The temporary rehoming of Armagh’s Irish and Local Studies Library (ILS) has been welcomed by Armagh City, Banbridge and Craigavon Borough Council’s economic development and regeneration committee.
However, despite welcoming the fact the collection will not be broken up in the short term, the committee acknowledged the war is not yet won and work is still required to find a permanent home for the ILS within the city.
A report on the matter presented to members of the committee ahead of its meeting in March explains that Libraries NI has, following a consultation on the matter, decided to vacate its Abbey Street premises but retain the ILS within the city of Armagh by relocating it, in its entirety, to Libraries NI’s regional administration centre on the Markethill Road.
A meeting between Libraries NI and Council, to look at alternative accommodation within Armagh City, had been scheduled for January of this year however, due to current Covid-19 restrictions, that has been postponed.
Councillor Sam Nicholson welcomed the news but told the meeting it is “essential” this service is retained in Armagh City.
Councillor Nicholson proposed a meeting of Armagh councillors is established to ensure a location within the city centre is found for the ILS.
“There has previously been discussion around the St Patrick’s Trian site; I was involved so perhaps I should declare an interest in that, but it is time to review this and see where we are at,” said Councillor Nicholson.
“If we don’t do this, we could find Libraries NI go and make their own decision.”
This proposal was seconded by Councillor Thomas O’Hanlon who described the news as a “good first result”.
“Like Councillor Nicholson, I am very keen that the library provision is retained in the heart of the city.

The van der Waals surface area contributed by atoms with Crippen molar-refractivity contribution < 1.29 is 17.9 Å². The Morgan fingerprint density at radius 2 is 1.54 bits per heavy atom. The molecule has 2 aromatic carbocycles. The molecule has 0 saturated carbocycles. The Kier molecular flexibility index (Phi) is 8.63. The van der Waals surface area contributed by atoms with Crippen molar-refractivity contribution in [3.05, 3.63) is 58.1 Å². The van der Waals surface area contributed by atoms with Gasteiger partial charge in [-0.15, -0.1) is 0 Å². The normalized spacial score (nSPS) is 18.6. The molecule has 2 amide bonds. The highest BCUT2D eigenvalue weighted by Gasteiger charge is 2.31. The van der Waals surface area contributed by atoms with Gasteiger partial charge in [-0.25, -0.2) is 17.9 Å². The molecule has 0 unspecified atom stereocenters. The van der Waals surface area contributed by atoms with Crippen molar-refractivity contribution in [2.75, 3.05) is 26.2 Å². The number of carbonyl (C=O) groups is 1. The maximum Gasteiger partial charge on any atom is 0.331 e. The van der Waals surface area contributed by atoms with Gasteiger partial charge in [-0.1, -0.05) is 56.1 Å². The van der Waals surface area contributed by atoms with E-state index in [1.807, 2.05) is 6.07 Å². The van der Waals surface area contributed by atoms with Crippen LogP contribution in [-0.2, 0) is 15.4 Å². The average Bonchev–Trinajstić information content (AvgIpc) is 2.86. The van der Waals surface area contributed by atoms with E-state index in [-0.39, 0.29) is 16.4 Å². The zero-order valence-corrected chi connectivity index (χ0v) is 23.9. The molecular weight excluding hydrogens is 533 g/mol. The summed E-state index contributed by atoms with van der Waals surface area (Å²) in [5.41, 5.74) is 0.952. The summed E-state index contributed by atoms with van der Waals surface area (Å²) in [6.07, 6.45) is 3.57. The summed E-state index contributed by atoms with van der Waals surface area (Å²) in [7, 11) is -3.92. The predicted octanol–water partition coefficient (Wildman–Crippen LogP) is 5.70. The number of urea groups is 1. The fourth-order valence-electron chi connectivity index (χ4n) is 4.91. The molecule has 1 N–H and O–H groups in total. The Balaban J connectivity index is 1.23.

“This temporary site will probably have low footfall and it would be moved on somewhere else. Councillor Nicholson is right about the St Patrick’s Trian complex but at that time the facility was not available, but it is now.
“That whole cultural quarter by The Shambles is being renovated and is set cheek by jowl with the Market Place Theatre. That would be an ideal location to retain the ILS in the heart of the city.”
Councillor Gareth Keating, a member of Libraries NI, said the current home of the ILS is not ideal and noted how the organisation has abandoned its initial preference to break the collection up and said it was important Council could identify a new home for the collection.
Alderman Jim Speers welcomed the “interim solution” but noted it is not a “consumer friendly location” and called for the meeting to be expanded to all Armagh and Cusher representatives.
“I totally echo the comments made with regards to the potential of the library,” said Alderman Speers. “It brings people to a location and that location has got to be the city centre.
“The last time a group met it was for Armagh and Cusher representatives and I would hope that grouping will continue to look for a way forward.”
Councillor Nicholson said he was happy for Cusher representatives to be involved.
“We need to find the right solution and retain this much needed service in our town centre,” he said.